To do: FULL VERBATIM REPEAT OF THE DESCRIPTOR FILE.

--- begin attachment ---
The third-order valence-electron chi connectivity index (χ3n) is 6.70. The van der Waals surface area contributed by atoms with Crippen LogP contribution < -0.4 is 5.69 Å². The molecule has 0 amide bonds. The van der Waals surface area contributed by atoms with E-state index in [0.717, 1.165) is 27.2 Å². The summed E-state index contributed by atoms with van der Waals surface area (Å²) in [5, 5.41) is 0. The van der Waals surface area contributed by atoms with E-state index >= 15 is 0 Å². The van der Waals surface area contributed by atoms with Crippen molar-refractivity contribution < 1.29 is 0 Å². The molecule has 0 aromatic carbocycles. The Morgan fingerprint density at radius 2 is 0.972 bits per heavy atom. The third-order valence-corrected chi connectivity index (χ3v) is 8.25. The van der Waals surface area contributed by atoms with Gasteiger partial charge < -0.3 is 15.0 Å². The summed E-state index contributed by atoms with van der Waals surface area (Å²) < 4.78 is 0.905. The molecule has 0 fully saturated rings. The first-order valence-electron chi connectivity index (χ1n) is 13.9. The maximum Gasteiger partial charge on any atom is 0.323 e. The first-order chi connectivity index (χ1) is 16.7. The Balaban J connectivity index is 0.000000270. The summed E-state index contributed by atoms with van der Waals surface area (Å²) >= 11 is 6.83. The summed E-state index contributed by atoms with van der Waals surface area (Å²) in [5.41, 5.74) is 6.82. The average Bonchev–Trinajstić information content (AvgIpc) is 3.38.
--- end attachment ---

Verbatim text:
The third-order valence-electron chi connectivity index (χ3n) is 6.70. The van der Waals surface area contributed by atoms with Crippen LogP contribution < -0.4 is 5.69 Å². The molecule has 0 amide bonds. The van der Waals surface area contributed by atoms with E-state index in [0.717, 1.165) is 27.2 Å². The summed E-state index contributed by atoms with van der Waals surface area (Å²) in [5, 5.41) is 0. The van der Waals surface area contributed by atoms with E-state index >= 15 is 0 Å². The van der Waals surface area contributed by atoms with Crippen molar-refractivity contribution < 1.29 is 0 Å². The molecule has 0 aromatic carbocycles. The Morgan fingerprint density at radius 2 is 0.972 bits per heavy atom. The third-order valence-corrected chi connectivity index (χ3v) is 8.25. The van der Waals surface area contributed by atoms with Gasteiger partial charge < -0.3 is 15.0 Å². The summed E-state index contributed by atoms with van der Waals surface area (Å²) < 4.78 is 0.905. The molecule has 0 fully saturated rings. The first-order valence-electron chi connectivity index (χ1n) is 13.9. The maximum Gasteiger partial charge on any atom is 0.323 e. The first-order chi connectivity index (χ1) is 16.7. The Balaban J connectivity index is 0.000000270. The summed E-state index contributed by atoms with van der Waals surface area (Å²) >= 11 is 6.83. The summed E-state index contributed by atoms with van der Waals surface area (Å²) in [5.41, 5.74) is 6.82. The average Bonchev–Trinajstić information content (AvgIpc) is 3.38.